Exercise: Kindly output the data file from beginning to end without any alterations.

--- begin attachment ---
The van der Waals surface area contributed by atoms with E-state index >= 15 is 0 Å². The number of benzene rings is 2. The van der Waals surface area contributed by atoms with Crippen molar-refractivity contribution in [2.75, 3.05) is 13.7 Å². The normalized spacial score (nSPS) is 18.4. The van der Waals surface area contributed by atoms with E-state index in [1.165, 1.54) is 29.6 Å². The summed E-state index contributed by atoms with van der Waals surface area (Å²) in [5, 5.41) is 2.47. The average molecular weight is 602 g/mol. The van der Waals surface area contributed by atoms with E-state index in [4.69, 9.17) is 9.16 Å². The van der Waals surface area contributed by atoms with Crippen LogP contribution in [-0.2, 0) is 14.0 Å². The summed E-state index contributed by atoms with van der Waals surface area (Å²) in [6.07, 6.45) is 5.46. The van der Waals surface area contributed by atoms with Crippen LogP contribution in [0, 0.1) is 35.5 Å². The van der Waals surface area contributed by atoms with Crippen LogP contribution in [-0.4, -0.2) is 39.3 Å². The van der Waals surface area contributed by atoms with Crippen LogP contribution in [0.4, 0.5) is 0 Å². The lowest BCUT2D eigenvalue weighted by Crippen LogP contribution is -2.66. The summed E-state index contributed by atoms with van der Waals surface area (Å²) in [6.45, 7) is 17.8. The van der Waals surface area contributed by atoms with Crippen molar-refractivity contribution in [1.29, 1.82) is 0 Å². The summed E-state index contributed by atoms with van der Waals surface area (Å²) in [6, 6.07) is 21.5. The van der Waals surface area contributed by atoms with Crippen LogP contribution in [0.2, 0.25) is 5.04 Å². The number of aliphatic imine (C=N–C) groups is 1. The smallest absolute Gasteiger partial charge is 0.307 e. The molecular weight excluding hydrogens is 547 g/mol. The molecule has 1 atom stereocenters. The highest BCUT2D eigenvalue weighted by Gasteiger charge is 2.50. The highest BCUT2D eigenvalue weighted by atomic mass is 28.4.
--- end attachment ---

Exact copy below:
The van der Waals surface area contributed by atoms with E-state index >= 15 is 0 Å². The number of benzene rings is 2. The van der Waals surface area contributed by atoms with Crippen molar-refractivity contribution in [2.75, 3.05) is 13.7 Å². The normalized spacial score (nSPS) is 18.4. The van der Waals surface area contributed by atoms with E-state index in [1.165, 1.54) is 29.6 Å². The summed E-state index contributed by atoms with van der Waals surface area (Å²) in [5, 5.41) is 2.47. The average molecular weight is 602 g/mol. The van der Waals surface area contributed by atoms with E-state index in [4.69, 9.17) is 9.16 Å². The van der Waals surface area contributed by atoms with Crippen LogP contribution in [-0.2, 0) is 14.0 Å². The summed E-state index contributed by atoms with van der Waals surface area (Å²) in [6.07, 6.45) is 5.46. The van der Waals surface area contributed by atoms with Crippen LogP contribution in [0, 0.1) is 35.5 Å². The van der Waals surface area contributed by atoms with Crippen LogP contribution in [-0.4, -0.2) is 39.3 Å². The van der Waals surface area contributed by atoms with Crippen LogP contribution in [0.4, 0.5) is 0 Å². The lowest BCUT2D eigenvalue weighted by Crippen LogP contribution is -2.66. The summed E-state index contributed by atoms with van der Waals surface area (Å²) in [6.45, 7) is 17.8. The van der Waals surface area contributed by atoms with Crippen molar-refractivity contribution in [1.29, 1.82) is 0 Å². The summed E-state index contributed by atoms with van der Waals surface area (Å²) in [6, 6.07) is 21.5. The van der Waals surface area contributed by atoms with Crippen LogP contribution in [0.2, 0.25) is 5.04 Å². The number of aliphatic imine (C=N–C) groups is 1. The smallest absolute Gasteiger partial charge is 0.307 e. The molecular weight excluding hydrogens is 547 g/mol. The molecule has 1 atom stereocenters. The highest BCUT2D eigenvalue weighted by Gasteiger charge is 2.50. The highest BCUT2D eigenvalue weighted by atomic mass is 28.4.